Review by Graham Johnstone
Stan Lee and Jack Kirby’s Fantastic Four, was the foundation of the what became the Marvel comics, movies and merchandise empire. This volume reprints the first thirty issues spanning 1961 to 1964. It’s a deluxe oversized hardback, but ironically the better printing and paper renders the colours a bit too bright.
The FF have super-powers that reflect their personalities. Inventor Reed Richards becomes the infinitely malleable Mr Fantastic; impetuous youth Johnny Storm becomes the Human Torch; Ben Grimm, secretly vulnerable man inside a rugged exterior becomes the Thing. Last and cruelly least, sole female, Sue Storm, inherits the most passive, least heroic power. As Invisible Girl, Sue can escape unseen. In modern terms that reflected not so much her personality as a socially constructed role, but she is brave and resourceful, going willingly as both hostage and stowaway into enemy territory. Lee and Kirby must have recognised these limitations, as they would later expand her powers.
These are both fun adventures, and witty ‘meta-fictions’. They comment on and subvert genre conventions. The FF don’t hide behind secret identities – they revel in their celebrity status. How do superheroes afford all their gadgets and secret lairs? The FF can’t and they go bankrupt. Later in this volume we see them discussing their fan mail – this becomes a witty way of working (presumably real) fan questions into the comic. We see Lee and Kirby thinking up story ideas, when Dr. Doom appears and pressures them to lure Reed Richards to their offices. Best of all though, is when the FF are beset by complaints, and neighbour disputes. “My cat took one look at [The Thing] and ran away!”. A sculptor appears with a photograph of his abstract masterpiece. “Twilight over Hoboken” – melted when the Torch flew past his window.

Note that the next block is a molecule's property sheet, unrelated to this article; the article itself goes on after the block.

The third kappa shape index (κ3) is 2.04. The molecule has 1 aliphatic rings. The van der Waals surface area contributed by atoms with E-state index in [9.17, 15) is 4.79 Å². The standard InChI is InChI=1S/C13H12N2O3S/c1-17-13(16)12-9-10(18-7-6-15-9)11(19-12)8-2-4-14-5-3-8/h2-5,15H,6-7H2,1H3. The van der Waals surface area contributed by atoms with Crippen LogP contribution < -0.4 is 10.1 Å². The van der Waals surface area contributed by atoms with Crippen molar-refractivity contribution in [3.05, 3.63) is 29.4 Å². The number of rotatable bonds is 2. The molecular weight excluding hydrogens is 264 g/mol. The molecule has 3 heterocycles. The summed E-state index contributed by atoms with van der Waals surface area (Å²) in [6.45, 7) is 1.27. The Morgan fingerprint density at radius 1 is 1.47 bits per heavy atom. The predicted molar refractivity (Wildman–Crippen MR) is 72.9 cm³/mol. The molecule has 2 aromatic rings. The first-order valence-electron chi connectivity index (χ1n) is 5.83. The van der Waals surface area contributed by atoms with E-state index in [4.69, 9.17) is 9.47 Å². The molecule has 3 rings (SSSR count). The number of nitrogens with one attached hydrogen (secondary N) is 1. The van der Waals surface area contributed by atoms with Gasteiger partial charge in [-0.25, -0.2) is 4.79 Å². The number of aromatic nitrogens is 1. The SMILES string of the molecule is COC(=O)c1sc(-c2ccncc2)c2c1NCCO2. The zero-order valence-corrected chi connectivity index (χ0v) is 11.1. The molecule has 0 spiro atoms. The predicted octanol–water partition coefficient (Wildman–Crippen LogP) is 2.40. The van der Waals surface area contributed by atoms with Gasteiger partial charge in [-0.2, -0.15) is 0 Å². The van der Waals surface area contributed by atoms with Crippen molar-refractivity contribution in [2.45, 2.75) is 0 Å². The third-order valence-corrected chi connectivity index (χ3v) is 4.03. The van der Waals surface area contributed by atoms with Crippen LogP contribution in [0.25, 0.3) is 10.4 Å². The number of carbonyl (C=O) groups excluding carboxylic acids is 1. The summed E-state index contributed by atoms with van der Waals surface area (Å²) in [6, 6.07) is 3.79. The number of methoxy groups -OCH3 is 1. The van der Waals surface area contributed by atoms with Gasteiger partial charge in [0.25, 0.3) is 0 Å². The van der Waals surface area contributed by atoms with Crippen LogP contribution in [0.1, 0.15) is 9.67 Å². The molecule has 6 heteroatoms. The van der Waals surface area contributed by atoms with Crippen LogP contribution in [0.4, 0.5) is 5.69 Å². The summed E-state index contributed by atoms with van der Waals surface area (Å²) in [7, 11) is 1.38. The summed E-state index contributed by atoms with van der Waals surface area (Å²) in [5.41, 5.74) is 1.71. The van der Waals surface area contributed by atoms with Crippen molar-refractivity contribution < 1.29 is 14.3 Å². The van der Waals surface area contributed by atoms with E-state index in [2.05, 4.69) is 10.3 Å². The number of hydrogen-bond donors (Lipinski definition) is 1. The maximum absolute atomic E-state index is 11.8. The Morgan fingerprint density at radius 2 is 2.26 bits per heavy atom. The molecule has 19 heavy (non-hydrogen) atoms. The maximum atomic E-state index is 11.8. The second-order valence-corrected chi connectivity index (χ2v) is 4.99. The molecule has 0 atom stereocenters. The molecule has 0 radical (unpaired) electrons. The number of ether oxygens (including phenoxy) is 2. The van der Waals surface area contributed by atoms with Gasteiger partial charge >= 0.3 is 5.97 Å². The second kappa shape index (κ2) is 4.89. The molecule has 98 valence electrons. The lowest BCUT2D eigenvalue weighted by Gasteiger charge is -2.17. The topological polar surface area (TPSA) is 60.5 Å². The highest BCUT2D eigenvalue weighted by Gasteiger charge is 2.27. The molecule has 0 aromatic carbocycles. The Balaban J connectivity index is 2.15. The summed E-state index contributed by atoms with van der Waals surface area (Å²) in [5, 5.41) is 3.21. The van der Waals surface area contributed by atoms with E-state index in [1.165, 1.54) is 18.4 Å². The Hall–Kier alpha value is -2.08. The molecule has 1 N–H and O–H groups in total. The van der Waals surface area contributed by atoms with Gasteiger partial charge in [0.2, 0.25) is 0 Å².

Other elements are less innovative – The Mole Man and his beasts, the shapeshifting alien Skrulls, Kurrgo from Planet X, vengeful magician the Miracle Man, and the grotesque Puppet Master could have been lifted from the company’s earlier monster, horror and supernatural anthologies.
Marvel used the FF as a launchpad and promotional tool for their other titles. We have appearances from Ant Man, Nick Fury, X-Men, Dr Strange, The Avengers and a triple dose of the Hulk. They will appeal to the inner fan, but stepping back a little they feel quite contrived.
There are some better stories. In ‘The Impossible Man’, the Fantastic Four encounter an all-powerful, but child-like alien. It’s great fun, and his transformations are a brilliant vehicle for Kirby’s visual imagination. The Mad Thinker is able to plan and predict in amazing detail – including playing on their desires, to manoeuvre each member away from the FF: Sue to Hollywood, Johnny to the circus, etc. The clash with Soviet rival the Red Ghost is interesting for the cold war/space race backdrop, as well as the first appearance of the Watcher.
Among some run of the mill stories, there are plenty of moments of wit and invention. It was Kirby’s artwork though that sold them. Despite some mediocre inking, the strength of his composition, visual invention, and dynamic action shines through. The powers, props and paraphernalia of superheroes would fuel and inspire his best work. The best of both Kirby and Lee though is still to come.
This material is also available in Marvel Masterworks: Fantastic Four 1 to 3, and the black and white Essential Fantastic Four 1 and 2, so for more detail on the contents see the reviews of those volumes.